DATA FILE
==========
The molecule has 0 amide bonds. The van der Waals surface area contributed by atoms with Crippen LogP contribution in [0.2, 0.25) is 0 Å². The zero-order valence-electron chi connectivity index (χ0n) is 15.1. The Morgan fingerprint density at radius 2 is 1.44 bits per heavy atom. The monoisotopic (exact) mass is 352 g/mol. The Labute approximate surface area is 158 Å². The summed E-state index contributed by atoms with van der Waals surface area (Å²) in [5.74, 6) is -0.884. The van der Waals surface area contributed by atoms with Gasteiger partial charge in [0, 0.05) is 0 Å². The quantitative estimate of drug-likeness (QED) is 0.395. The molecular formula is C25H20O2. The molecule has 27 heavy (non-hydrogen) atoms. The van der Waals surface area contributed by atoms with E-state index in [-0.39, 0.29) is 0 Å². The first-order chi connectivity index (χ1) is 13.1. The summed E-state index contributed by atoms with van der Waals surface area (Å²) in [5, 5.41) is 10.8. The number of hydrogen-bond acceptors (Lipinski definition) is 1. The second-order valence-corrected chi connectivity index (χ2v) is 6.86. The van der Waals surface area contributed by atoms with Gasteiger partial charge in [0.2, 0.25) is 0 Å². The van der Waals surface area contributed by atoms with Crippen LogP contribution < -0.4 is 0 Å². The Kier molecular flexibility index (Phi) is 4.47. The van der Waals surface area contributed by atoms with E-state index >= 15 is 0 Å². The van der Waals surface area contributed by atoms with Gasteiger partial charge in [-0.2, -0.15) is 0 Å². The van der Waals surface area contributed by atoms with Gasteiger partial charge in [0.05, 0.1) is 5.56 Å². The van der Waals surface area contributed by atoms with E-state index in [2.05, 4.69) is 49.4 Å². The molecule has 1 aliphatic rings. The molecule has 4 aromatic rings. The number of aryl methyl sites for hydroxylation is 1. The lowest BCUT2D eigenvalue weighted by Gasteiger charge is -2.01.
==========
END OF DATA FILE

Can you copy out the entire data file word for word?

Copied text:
The molecule has 0 amide bonds. The van der Waals surface area contributed by atoms with Crippen LogP contribution in [0.2, 0.25) is 0 Å². The zero-order valence-electron chi connectivity index (χ0n) is 15.1. The Morgan fingerprint density at radius 2 is 1.44 bits per heavy atom. The monoisotopic (exact) mass is 352 g/mol. The Labute approximate surface area is 158 Å². The summed E-state index contributed by atoms with van der Waals surface area (Å²) in [5.74, 6) is -0.884. The van der Waals surface area contributed by atoms with Gasteiger partial charge in [0, 0.05) is 0 Å². The quantitative estimate of drug-likeness (QED) is 0.395. The molecular formula is C25H20O2. The molecule has 27 heavy (non-hydrogen) atoms. The van der Waals surface area contributed by atoms with E-state index in [-0.39, 0.29) is 0 Å². The first-order chi connectivity index (χ1) is 13.1. The summed E-state index contributed by atoms with van der Waals surface area (Å²) in [5, 5.41) is 10.8. The number of hydrogen-bond acceptors (Lipinski definition) is 1. The second-order valence-corrected chi connectivity index (χ2v) is 6.86. The van der Waals surface area contributed by atoms with Gasteiger partial charge in [0.2, 0.25) is 0 Å². The van der Waals surface area contributed by atoms with Crippen LogP contribution < -0.4 is 0 Å². The Kier molecular flexibility index (Phi) is 4.47. The van der Waals surface area contributed by atoms with E-state index >= 15 is 0 Å². The van der Waals surface area contributed by atoms with Gasteiger partial charge in [-0.2, -0.15) is 0 Å². The van der Waals surface area contributed by atoms with Gasteiger partial charge in [0.05, 0.1) is 5.56 Å². The van der Waals surface area contributed by atoms with E-state index in [2.05, 4.69) is 49.4 Å². The molecule has 1 aliphatic rings. The molecule has 4 aromatic rings. The number of aryl methyl sites for hydroxylation is 1. The lowest BCUT2D eigenvalue weighted by Gasteiger charge is -2.01.